I have a burning question:
When will interactivity become the content defacto in digital signage?
We’re moving that direction. No longer will the expectation be that only the mobile phone’s digital screen will be touchable and navigable, but every public display will become the defacto wayfinding and on-demand media device. At some point in the near future static signage will be to digital signage what digital signage is to interactivity and facial recognition in digital-out-of-home. As technology moves forward it its quest to impress and–in most cases–improve efficiency, I can see a day when a traditional small form-factor digital sign providers won’t have the ROI measurement capabilities or the general features included in an offering with true immediate-feedback facial recognition. And since the technology is getting cheaper and cheaper–thanks in-part to consumer demand–it’s integration will eventually be widespread.
When Interactivity and In-your-face rule
As we gradually get used to the idea of having more intrusive advertising and targeting, we’ll see more and more facial recognition-type targeting, making it harder to escape the intrusive nature of it all. In fact, a recent article outlines how company Zample is making the famed Minority Report advertising a reality. They even hold the pending patents to prove they’re legit. When adoption of interactive and facial-targeting displays really hit the big time–that’s when we’ll truly see advertising dollars enter the industry. Sure, programmatic ad-buying has begun, but as we’ve said before, it won’t be able to hit scale without all the smaller networks. And the smaller networks lack the ability to make money until metrics standards prevail and extra hardware and software becomes affordable enough (and the return for them real enough) that all the small <10 screen networks jump on board.
Choice vs. Force
The real difference I see in an interactive display versus one that simply pushes content to you based on what it thinks, is the ability to have a choice in what occurs.
The Minority Report example is also an extreme case because in it, Tom Cruise’s character is targeted by name based on an eye scan. Such intrusiveness would be difficult to sell to a broad audience, especially given the fact that many people are already leery of what companies already know about them. Having an interactive touch screen is one thing, knowing the screen knows more about you than the people around you makes George Orwell’s “1984” seem like a walk in the park. If you allow people to choose the amount they interact, then you don’t offend and you can keep a relationship.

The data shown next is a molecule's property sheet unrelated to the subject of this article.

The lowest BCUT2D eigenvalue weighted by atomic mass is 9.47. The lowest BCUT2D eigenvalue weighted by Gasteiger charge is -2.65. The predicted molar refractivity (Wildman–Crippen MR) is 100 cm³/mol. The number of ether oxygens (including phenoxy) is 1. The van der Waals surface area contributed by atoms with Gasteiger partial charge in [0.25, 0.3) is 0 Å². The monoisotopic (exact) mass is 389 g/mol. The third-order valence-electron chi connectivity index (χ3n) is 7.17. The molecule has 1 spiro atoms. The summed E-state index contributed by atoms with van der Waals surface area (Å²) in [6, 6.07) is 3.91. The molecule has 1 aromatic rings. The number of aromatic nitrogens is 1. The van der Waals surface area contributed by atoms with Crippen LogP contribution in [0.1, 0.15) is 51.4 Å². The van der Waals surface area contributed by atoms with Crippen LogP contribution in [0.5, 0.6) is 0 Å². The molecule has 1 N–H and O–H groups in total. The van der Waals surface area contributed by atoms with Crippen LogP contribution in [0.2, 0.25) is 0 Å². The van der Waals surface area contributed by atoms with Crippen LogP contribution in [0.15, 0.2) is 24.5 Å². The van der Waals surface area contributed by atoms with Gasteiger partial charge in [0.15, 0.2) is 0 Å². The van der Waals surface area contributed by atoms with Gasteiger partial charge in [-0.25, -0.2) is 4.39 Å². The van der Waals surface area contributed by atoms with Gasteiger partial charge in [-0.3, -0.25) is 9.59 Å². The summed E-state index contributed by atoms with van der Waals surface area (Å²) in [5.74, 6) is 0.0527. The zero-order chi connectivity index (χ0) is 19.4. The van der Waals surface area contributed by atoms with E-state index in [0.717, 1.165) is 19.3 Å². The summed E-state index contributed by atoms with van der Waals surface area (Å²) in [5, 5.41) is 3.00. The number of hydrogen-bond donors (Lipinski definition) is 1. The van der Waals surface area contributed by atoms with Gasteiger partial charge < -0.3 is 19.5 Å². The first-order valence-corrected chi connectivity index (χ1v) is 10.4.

In digital out-of-home, as well as with other forms of advertising–it takes a very long time to acquire a customer (including his/her mind-share, loyalty, eye balls and attention) and about two seconds to lose them as a current or potential client. Letting people determine how far the advertiser can push is a much safer approach than shoving it down their throats and hoping only a small percentage don’t get so turned off they’re lost for good. Facial recognition will have its place, but treading lightly will be the name of the game to ensure we’re not encroaching too far into peoples’ lives.
Interactivity as the Default?
I actually think traditional digital signage is here to stay as a medium and may never get dwarfed by other forms, including interactive. There are too many reasons to believe otherwise. One of the biggest reasons interactive often struggles is that apart from some forms of retail digital signage, interactivity doesn’t play well for the passersby. People are busy and don’t have time while out-of-home to interact with a display.
Automation and direct targeting–if done right–may, however, become a greater standard than we think in digital signage. It will be interesting to see if the likes of Zample can make an impact going forward. What do you think?